word craft


Series and Sequels

It’s not unusu­al for me to get a note from a read­er ask­ing me to extend the life—if you will—of a char­ac­ter in one of my nov­els or sto­ries with a new tale. I take it as a com­pli­ment that the read­er was so engaged with that char­ac­ter that they want­ed more. I’ve done so rarely, but over the course of my writ­ing, I’ve com­posed a few sequels and some series, which is not quite the same thing. Here’s a show­ing of all my sto­ries in this cat­e­go­ry.

In only one instance did I plan to write a series (the Crispin books), but I was nev­er giv­en the oppor­tu­ni­ty to write the last and con­clud­ing vol­ume. It was made more com­pli­cat­ed by the series being split between dif­fer­ent pub­lish­ers. Still, some­day I’d like to write that con­clud­ing vol­ume. I do have the plot in my head. 

The Beyond the West­ern Sea books were nev­er meant to be two books, but one. The pub­lish­er felt they would be bet­ter received as two books, a deci­sion with which I con­curred, but in ret­ro­spect, came to regret. More­over, the way the books were pro­mot­ed, many read­ers thought a third vol­ume was to come. At one point I agreed to do it, but it was nev­er written. 

The Pop­py books, sev­en in num­ber, were not writ­ten (and illus­trat­ed by Bri­an Flo­ca) in sequence and they took twen­ty-five years to com­plete. It was not so much to tell an extend­ed sto­ry that drew me back time and again, as it was my affec­tion for the char­ac­ters that inspired me to write the mul­ti­ple vol­umes. The truth is, it was great fun to write about Pop­py and Ereth and the oth­er Dim­wood For­est char­ac­ters. To coin a phrase, when writ­ing is fun, it’s done. I have mused about doing yet anoth­er, but I think sev­en is enough. 

The End of the Begin­ning and A Begin­ning a Mud­dle and an End, share the same char­ac­ters, and hav­ing fun with lan­guage, but there is no exten­sion of a story.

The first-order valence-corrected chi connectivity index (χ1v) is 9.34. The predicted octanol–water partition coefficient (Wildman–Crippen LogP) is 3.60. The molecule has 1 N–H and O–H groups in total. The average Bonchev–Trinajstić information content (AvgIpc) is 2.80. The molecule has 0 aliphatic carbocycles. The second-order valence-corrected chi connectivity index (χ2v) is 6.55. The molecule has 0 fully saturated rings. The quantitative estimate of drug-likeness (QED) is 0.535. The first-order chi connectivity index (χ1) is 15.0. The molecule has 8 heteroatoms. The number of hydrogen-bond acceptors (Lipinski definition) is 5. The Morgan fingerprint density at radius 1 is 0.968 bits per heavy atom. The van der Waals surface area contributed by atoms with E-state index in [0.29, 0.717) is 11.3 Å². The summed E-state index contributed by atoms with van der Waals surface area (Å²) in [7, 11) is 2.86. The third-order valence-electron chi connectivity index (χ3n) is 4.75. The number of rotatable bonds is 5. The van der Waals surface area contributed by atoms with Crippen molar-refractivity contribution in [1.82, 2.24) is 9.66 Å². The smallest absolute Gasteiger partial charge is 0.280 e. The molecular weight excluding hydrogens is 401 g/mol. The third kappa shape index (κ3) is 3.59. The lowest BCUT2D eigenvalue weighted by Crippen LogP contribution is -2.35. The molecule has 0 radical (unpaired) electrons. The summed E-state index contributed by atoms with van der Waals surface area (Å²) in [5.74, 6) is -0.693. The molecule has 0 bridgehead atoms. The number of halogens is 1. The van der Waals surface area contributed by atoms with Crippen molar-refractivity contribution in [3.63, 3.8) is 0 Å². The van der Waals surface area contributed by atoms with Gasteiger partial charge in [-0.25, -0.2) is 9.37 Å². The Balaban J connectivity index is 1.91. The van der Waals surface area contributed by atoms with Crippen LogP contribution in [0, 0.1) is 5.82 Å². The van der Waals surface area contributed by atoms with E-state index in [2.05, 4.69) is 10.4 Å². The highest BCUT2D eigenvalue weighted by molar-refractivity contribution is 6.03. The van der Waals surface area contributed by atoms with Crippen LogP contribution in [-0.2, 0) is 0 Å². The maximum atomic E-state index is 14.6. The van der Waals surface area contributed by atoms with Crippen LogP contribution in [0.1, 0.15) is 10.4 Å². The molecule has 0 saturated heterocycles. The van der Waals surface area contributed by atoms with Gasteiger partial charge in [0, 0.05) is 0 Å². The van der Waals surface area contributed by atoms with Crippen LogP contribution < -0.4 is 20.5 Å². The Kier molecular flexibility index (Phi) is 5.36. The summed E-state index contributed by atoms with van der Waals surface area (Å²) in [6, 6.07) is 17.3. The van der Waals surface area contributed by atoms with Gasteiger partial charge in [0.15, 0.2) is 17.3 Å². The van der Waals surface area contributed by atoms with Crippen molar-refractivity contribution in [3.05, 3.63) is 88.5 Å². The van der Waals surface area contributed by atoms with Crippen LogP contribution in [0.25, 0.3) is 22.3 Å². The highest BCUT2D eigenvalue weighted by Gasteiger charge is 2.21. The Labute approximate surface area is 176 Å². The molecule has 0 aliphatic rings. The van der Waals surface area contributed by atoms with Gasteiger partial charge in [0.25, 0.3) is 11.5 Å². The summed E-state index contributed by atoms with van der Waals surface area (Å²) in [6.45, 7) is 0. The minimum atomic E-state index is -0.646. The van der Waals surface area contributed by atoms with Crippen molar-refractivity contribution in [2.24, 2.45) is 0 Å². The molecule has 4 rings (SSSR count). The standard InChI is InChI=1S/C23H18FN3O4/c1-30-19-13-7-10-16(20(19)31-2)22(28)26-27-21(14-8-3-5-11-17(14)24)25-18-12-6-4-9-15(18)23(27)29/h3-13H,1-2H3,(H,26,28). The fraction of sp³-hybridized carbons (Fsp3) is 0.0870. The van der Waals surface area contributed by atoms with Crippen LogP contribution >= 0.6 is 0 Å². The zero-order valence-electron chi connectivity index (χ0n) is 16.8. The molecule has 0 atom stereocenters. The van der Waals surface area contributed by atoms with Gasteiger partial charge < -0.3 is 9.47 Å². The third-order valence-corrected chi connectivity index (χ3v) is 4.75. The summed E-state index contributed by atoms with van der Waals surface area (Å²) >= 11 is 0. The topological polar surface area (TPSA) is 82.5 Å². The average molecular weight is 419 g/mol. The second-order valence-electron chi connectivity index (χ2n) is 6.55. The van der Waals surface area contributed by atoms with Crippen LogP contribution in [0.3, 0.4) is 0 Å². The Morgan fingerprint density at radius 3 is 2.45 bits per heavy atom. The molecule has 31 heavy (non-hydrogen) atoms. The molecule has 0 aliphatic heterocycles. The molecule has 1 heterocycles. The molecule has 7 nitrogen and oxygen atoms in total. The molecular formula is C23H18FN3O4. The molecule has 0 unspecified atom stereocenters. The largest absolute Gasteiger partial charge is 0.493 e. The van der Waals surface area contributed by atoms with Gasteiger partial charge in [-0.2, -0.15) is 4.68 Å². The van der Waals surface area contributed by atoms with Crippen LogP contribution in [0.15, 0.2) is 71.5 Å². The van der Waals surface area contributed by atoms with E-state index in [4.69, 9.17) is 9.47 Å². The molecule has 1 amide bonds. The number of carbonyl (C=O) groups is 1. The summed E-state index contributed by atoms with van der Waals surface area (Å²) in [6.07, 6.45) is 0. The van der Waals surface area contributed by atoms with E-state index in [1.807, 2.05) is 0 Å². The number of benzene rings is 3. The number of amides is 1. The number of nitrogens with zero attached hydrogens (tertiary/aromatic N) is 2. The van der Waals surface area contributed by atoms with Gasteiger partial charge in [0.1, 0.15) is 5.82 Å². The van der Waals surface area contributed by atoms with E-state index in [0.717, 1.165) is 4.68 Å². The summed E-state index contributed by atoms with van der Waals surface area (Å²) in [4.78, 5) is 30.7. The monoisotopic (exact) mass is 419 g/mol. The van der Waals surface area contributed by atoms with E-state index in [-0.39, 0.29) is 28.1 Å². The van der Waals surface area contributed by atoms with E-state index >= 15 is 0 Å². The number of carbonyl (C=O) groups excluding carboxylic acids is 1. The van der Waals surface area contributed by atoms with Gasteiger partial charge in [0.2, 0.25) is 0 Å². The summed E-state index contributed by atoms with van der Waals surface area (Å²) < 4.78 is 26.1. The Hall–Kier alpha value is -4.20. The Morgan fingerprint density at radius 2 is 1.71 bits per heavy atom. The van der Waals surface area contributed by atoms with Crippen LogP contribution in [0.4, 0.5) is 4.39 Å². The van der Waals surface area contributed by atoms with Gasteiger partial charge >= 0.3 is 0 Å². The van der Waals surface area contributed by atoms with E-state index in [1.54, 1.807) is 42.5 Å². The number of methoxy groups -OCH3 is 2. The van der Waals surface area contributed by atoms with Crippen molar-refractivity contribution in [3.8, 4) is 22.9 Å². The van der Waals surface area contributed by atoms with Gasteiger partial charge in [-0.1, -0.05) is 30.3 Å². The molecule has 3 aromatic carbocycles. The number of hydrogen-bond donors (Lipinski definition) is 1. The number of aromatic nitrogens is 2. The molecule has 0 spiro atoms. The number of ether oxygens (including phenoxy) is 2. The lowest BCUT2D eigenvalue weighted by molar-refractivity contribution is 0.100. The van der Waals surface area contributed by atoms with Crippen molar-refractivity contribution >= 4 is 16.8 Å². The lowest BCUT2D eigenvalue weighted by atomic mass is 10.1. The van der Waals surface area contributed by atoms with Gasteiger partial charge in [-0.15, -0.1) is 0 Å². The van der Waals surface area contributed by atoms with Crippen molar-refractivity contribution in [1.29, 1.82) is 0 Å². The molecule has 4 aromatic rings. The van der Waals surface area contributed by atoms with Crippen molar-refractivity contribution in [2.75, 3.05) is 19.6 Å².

Mid­night Mag­ic, Mur­der at Mid­night, and City of Mag­ic share the same main char­ac­ters but are all stand-alone tales. 

Now I am about to pub­lish a sequel to The Secret School. Titled The Secret Sis­ters, it is very much a true sequel, inso­far as it extends Ida’s (the main char­ac­ter in the first book) sto­ry log­i­cal­ly and expansively—not just about what hap­pens, but the growth of Ida’s life and being.

That said, writ­ing a true sequel is com­plex. To begin The Secret Sis­ters, I had to go through The Secret School and set down all the fac­tu­al mate­r­i­al I had created—twenty years ago—created with­out any notion that the sto­ry would go on. Some exam­ples: How old are the char­ac­ters? What did they look like? What are their names? What are their rela­tion­ships? How did they dress? How did they talk and were there any expres­sions that they used as a way of giv­ing life to the char­ac­ters? And so on. 

Since Ida’s first sto­ry is root­ed in a spe­cif­ic time and place (rur­al Col­orado 1925) all of those aspects had to be con­tin­ued, even as the char­ac­ters had to evolve to become more in an engag­ing way. All those first-book fac­tors were but start­ing points if I desired (and I did) Ida to grow. 

That said, even as drafts of the book emerged, the edi­tor and copy­ed­i­tor would bring to my atten­tion some mis­steps. “In book one, you said it was five miles to that place. Here you are say­ing it’s six.”  If they had not spot­ted those mis­takes, you may be sure read­ers would have—and let me know about it. 

All in all, the writ­ing of sequels is even­ly bal­anced by some things: cer­tain basic fac­tors have been estab­lished so you don’t have to invent them.  And read­ers do find plea­sure in a return to char­ac­ters for whom they have devel­oped affec­tion. At the same time you must extend those char­ac­ters’ live so as to make the sto­ries suf­fi­cient­ly engag­ing to read. 

As the writer, I loved expand­ing Ida’s life and story. 

My hope is that read­ers will find that to be true for The Secret Sisters. 

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